What do scientists say?

Many contradictory things of course.

But for me one of the most authoritative papers published recently (March 2015) comes from academics associated with the UK Energy Research Centre, an independent body and therefore with no axe to grind.

Called Conditions for environmentally-sound UK shale gas development it sets out “ten caveats that we consider fundamental to ensuring that any potential shale gas development in the UK is compatible with its required greenhouse gas emissions reductions and environmental protection more broadly”. There’s no space here to run through all the caveats, but the first is worth quoting: “The first condition is that there must be both technically and economically recoverable volumes in the UK at costs that are below future gas prices, with these costs ideally including an appropriate charge for carbon emissions. As recognised by the British Geological Survey in the report on the Bowland shale, at present there are no UK shale gas reserves, and next-to-no information or data on volumes that could be considered to be recoverable resources. Whether any will be resources that are recoverable in an economically viable way is unknown, despite frequent claims to the contrary, and this is self-evidently necessary for there to be any development of UK shale gas.”

The paper concludes that given “the current incomplete state of knowledge about shale gas and its potential role in a low-carbon transition, we suggest that policy makers should take as their basis for energy policy that there will be no shale gas produced domestically and plan their gas security strategy accordingly. Furthermore, while we are not against shale gas exploration in principle, we believe that it is incumbent upon the shale gas industry and its supporters, and the government, to demonstrate that the above conditions are met, as most if not all of them are not at present. Only then should shale gas production be permitted to proceed in the event that it is proved to be economically viable, in the knowledge that it is consistent with a decarbonised UK energy system and environmental protection more generally.”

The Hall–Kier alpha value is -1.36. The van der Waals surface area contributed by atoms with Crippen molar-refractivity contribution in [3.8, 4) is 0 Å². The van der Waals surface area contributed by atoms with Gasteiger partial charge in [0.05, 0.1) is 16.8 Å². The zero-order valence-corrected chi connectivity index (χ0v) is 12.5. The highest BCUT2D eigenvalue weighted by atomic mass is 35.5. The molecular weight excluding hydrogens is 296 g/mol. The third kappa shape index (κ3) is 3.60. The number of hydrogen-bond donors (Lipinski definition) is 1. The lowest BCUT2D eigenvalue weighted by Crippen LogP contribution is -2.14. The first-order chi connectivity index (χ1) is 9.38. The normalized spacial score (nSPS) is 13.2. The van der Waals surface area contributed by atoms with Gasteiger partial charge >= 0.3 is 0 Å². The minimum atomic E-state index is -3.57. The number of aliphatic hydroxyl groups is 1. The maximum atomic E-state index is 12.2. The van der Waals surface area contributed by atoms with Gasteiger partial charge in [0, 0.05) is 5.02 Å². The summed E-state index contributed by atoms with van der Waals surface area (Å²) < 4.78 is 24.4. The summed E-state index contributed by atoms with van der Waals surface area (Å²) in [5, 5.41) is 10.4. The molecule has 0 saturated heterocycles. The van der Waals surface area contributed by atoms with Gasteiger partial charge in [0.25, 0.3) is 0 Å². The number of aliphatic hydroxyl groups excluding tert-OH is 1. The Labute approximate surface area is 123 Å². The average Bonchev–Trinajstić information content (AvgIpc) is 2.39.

That sounds to me like a resounding call for the current gallop towards an English fracking industry – both the Welsh and Scots’ parliaments have voted against it, as has France – to be halted, pending much deeper and wider independent investigation. It also suggests that companies currently seeking riches from possibly ruining parts of the English landscape (never mind risking the health of those living nearby fracking operations) may not be great investments. So three cheers for Lancashire’s dissenting councillors.